And he visits Hexe, a coffee roaster and bakery: “It looks and sounds like any other coffee shop: the grinding of beans for fresh espressos, the latte art, the case of pastries. But adjacent to the massive renovation project going on at the Lathrop Homes along the North Branch of the Chicago River, the Hexe Coffee Company is doing quite a bit more than just brewing coffee. ‘Coffee shop, bar, bakery, roastery, cold brewery,’ said Parker Slade, the owner.”

Buzz 2


There’s a Virgin Hotel in the Loop and it has a second floor dining room called the Commons Club which just started serving lunch again—everything in that sentence was news to me, I have to admit. Anyway, Crain’s thinks it’s all right for a lunch meeting, but gives away how its criteria for business dining really work at the end of this paragraph: “The trying-too-hard quality doesn’t mean it’s trying to eat here. The kind service and gentle noise level make the atmosphere genial. But it’s not ideal for client meetings—the food doesn’t stay in the background.”


At Chicago mag, Titus Ruscitti points to five new taco spots on the north side. Tacos are truly infinite in this city.


John Kessler is ready to mock the cafe at Lululemon—”But then, almost unbelievably, there’s a stellar cheeseburger.”


Block Club tells the story of Lizzy J Cafe in North Center, where owner Jamie Gilmore serves up southern comfort food: “While the other kids in her family were outside playing, she’d find herself inside, watching her grandmother cook. ‘It was originally a punishment,’ Gilmore said. ‘But being with her I learned how to clean greens and put together the buttermilk biscuits. Over time I developed a love for cooking just watching her do it.'”


Congrats to two Chicago food books longlisted for The Art of Eating’s annual book prize—Iliana Regan’s Burn the Place, and Hugh Amano and Sarah Becan’s Let’s Make Ramen, which we talked about here at Fooditor. I didn’t see the nominees at The Art of Eating, but this blog lists them all.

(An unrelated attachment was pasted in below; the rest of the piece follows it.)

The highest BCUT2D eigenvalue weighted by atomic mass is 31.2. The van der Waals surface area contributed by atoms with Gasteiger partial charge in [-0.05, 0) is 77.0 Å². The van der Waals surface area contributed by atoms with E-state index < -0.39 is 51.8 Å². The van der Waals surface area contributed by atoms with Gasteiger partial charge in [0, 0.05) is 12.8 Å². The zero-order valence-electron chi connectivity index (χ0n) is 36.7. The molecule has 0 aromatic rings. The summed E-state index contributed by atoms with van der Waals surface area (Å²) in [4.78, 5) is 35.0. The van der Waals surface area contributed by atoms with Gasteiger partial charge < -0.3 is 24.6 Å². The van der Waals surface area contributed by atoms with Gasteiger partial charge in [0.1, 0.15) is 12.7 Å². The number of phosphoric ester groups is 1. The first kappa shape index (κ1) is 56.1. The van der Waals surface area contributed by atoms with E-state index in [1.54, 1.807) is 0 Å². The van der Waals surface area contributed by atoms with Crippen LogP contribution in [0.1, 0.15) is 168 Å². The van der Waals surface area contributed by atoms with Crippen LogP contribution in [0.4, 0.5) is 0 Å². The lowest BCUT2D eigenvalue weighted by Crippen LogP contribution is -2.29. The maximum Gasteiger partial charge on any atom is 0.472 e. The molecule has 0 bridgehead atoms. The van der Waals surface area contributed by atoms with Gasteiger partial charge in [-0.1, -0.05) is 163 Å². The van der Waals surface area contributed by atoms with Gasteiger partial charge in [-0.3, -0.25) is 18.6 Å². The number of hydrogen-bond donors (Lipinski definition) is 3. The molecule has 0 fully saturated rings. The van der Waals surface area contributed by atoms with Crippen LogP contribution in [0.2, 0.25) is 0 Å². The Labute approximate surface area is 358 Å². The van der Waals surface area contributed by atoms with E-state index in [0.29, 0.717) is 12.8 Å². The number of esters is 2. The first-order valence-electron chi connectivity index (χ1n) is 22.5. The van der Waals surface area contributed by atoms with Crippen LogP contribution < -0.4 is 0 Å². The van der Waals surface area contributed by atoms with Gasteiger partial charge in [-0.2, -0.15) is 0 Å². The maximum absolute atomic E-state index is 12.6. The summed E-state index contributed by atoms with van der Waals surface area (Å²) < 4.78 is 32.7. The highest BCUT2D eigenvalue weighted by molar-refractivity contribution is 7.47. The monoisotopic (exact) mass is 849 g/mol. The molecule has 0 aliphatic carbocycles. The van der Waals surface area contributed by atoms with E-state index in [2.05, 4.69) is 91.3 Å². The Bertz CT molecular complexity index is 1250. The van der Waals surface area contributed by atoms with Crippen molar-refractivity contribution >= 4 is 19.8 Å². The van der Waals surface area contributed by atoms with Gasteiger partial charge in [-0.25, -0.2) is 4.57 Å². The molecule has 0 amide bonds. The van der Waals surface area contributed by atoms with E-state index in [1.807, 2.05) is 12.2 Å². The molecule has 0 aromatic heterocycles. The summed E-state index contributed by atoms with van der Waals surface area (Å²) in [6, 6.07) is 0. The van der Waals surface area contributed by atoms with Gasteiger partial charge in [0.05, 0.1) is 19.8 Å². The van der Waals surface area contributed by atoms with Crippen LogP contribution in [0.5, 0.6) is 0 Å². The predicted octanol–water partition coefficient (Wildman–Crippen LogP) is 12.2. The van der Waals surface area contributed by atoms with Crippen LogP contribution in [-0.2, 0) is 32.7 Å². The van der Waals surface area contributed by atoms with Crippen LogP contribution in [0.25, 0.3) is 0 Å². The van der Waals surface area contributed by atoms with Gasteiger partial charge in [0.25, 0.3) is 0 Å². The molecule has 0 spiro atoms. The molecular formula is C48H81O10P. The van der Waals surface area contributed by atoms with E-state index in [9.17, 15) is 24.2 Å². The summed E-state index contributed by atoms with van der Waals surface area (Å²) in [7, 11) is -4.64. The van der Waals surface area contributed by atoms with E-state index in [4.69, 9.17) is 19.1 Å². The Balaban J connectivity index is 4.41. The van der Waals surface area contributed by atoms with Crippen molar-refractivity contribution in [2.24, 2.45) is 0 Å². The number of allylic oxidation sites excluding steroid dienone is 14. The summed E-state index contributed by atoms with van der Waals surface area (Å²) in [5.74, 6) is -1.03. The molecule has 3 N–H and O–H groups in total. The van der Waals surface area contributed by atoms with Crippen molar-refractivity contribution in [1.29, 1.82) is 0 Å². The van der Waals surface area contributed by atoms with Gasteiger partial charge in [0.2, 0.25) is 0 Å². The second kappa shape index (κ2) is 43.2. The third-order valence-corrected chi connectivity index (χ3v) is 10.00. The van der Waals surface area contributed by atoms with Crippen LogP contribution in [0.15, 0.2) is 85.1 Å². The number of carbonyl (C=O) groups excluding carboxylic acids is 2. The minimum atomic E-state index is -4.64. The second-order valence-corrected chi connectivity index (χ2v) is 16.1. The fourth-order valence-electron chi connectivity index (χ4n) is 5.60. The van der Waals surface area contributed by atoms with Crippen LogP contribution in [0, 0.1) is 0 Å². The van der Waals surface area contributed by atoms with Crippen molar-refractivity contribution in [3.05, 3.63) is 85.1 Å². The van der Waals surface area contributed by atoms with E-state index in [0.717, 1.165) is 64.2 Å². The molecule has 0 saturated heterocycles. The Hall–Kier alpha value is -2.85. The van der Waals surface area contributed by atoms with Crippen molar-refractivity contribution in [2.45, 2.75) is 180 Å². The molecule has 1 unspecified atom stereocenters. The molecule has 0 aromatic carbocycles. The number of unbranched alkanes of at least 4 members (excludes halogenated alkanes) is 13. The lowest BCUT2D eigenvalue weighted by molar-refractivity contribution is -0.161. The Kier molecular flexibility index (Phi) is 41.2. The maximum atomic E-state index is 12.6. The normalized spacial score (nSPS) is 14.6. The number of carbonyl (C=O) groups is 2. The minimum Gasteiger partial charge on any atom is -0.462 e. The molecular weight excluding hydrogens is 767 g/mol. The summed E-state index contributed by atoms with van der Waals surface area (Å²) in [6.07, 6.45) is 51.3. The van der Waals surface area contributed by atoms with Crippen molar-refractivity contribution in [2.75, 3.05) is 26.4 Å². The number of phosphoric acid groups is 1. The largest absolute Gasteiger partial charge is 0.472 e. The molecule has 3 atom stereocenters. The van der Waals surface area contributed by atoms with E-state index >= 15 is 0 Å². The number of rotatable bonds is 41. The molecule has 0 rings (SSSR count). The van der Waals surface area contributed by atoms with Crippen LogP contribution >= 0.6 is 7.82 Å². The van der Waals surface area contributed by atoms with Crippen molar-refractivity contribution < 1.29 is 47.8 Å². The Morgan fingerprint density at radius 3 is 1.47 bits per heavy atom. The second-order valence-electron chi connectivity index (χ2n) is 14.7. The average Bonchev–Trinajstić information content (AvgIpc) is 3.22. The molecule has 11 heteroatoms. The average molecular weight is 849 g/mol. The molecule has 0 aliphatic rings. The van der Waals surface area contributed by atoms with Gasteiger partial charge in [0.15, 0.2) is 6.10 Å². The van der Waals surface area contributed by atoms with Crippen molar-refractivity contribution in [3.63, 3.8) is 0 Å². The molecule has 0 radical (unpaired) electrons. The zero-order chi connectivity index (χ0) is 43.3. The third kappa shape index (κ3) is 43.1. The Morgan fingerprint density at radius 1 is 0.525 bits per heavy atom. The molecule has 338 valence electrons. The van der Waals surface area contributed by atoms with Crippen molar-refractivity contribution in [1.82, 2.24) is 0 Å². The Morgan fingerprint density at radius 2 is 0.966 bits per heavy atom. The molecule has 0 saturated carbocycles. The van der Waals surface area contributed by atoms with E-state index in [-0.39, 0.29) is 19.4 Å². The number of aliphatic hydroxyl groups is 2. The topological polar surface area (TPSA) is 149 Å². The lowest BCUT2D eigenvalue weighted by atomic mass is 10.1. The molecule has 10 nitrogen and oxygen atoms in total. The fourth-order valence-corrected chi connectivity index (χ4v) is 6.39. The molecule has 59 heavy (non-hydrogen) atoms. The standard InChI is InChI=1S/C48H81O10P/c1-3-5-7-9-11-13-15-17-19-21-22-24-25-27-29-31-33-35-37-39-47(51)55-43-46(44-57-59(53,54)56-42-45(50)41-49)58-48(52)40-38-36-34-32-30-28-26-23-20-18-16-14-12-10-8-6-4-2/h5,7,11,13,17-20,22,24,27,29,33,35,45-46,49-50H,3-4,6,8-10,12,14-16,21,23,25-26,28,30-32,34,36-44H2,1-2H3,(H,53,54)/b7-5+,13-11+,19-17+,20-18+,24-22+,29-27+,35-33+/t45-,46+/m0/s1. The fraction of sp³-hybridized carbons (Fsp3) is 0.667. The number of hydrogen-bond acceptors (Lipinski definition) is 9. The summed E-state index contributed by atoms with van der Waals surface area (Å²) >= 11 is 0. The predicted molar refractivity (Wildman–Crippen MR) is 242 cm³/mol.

I’d kind of seen vada pav, a kind of Indian slider, I guess, but not really paid attention to it. Sandwich Tribunal tells me why I should: “That is a potato fritter with a chickpea flour batter–batata vada, or just vada for short. It’s dressed with a couple of chutneys and stuffed into a hamburger bun that in this case is standing in for the pav, an Indian bread that’s similar to a dinner roll. Until this month, this is the only kind of vada pav I’ve ever had. It’s fine. If I happen to eat one while I’m in just the right mood, it’s a thing of beauty. As vada pavs go though, it can’t be on the upper end of the spectrum.” And so the hunt is on…


The second episode of Amuzed might be a series highlight—at least it’s hard to think of a more perfect conversation for the series than Thai Dang and Michael Muser talking about how not to get screwed over in a restaurant deal.

Meanwhile Curtis Duffy and Muser were on Mark Bazer’s The Interview Show; watch it here.


Boy, you can tell it’s that dreary, sunless part of winter by how bad I was jonesin’ for a road trip this week. I wound up going on two day trips this week to farflung corners of the Chicagoland food scene. First, up to Steve Dolinsky’s find of Dangela’s Dumplings in Libertyville; I liked watching them making the dumplings, fresh and to order, through the glass window, where they had all the equipment for cranking them out en masse. I really liked the fresh ingredients in the boiled dumplings, though the fried ones get too hard an edge.

Then son #2 was out of school Friday, so we went to Hammond for IG @Southsideslither’s recommendation of Golden Gloves Cuisine, a catering outfit that draws big lines on the weekend. Unfortunately they only do the full fledged soul food menu on Sunday, but we got wings and a couple of side sauces (they have a bunch of homemade flavors, from mild sauce to Hennessy) and enjoyed eating them al trunko just fine. And since they take your order and tell you it’s going to be 45 minutes before the admirably crispy wings are ready, we killed the time with a loosemeat burger at cute-as-a-button hot dog stand Madvek’s, which is one of those things I read about on LTHForum in 2006 and finally got to. Thanks, Rene G, for the tip during the George W. Bush administration!

Sparrow Black 2019